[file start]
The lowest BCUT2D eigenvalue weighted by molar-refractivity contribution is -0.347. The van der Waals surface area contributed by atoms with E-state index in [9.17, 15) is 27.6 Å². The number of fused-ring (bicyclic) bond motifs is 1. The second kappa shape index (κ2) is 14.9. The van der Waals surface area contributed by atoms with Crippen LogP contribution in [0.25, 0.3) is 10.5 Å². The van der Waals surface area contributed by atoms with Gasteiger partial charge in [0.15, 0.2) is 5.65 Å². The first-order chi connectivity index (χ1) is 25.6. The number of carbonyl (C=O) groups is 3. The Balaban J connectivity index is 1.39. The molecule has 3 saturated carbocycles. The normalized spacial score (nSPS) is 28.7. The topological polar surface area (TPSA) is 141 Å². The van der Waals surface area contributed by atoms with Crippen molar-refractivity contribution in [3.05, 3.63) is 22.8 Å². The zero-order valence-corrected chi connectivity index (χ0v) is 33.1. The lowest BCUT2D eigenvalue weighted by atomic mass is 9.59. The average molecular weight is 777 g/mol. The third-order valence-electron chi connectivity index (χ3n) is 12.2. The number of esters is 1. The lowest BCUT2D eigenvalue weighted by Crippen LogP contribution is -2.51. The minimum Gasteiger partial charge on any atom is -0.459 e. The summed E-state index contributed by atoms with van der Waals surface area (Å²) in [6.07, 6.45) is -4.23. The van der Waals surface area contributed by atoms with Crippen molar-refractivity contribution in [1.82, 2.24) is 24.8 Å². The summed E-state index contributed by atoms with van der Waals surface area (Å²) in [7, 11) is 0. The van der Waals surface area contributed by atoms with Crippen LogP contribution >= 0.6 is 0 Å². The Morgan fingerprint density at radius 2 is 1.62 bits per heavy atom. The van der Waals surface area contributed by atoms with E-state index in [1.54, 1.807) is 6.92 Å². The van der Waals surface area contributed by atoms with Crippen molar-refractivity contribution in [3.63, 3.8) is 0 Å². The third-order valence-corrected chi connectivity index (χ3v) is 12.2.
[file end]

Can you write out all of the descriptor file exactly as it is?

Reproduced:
The lowest BCUT2D eigenvalue weighted by molar-refractivity contribution is -0.347. The van der Waals surface area contributed by atoms with E-state index in [9.17, 15) is 27.6 Å². The number of fused-ring (bicyclic) bond motifs is 1. The second kappa shape index (κ2) is 14.9. The van der Waals surface area contributed by atoms with Crippen LogP contribution in [0.25, 0.3) is 10.5 Å². The van der Waals surface area contributed by atoms with Gasteiger partial charge in [0.15, 0.2) is 5.65 Å². The first-order chi connectivity index (χ1) is 25.6. The number of carbonyl (C=O) groups is 3. The Balaban J connectivity index is 1.39. The molecule has 3 saturated carbocycles. The normalized spacial score (nSPS) is 28.7. The topological polar surface area (TPSA) is 141 Å². The van der Waals surface area contributed by atoms with Crippen molar-refractivity contribution in [3.05, 3.63) is 22.8 Å². The zero-order valence-corrected chi connectivity index (χ0v) is 33.1. The lowest BCUT2D eigenvalue weighted by atomic mass is 9.59. The average molecular weight is 777 g/mol. The third-order valence-electron chi connectivity index (χ3n) is 12.2. The number of esters is 1. The lowest BCUT2D eigenvalue weighted by Crippen LogP contribution is -2.51. The minimum Gasteiger partial charge on any atom is -0.459 e. The summed E-state index contributed by atoms with van der Waals surface area (Å²) in [6.07, 6.45) is -4.23. The van der Waals surface area contributed by atoms with Crippen molar-refractivity contribution in [1.82, 2.24) is 24.8 Å². The summed E-state index contributed by atoms with van der Waals surface area (Å²) in [7, 11) is 0. The van der Waals surface area contributed by atoms with Crippen LogP contribution >= 0.6 is 0 Å². The Morgan fingerprint density at radius 2 is 1.62 bits per heavy atom. The van der Waals surface area contributed by atoms with E-state index in [1.54, 1.807) is 6.92 Å². The van der Waals surface area contributed by atoms with Crippen molar-refractivity contribution in [3.63, 3.8) is 0 Å². The third-order valence-corrected chi connectivity index (χ3v) is 12.2.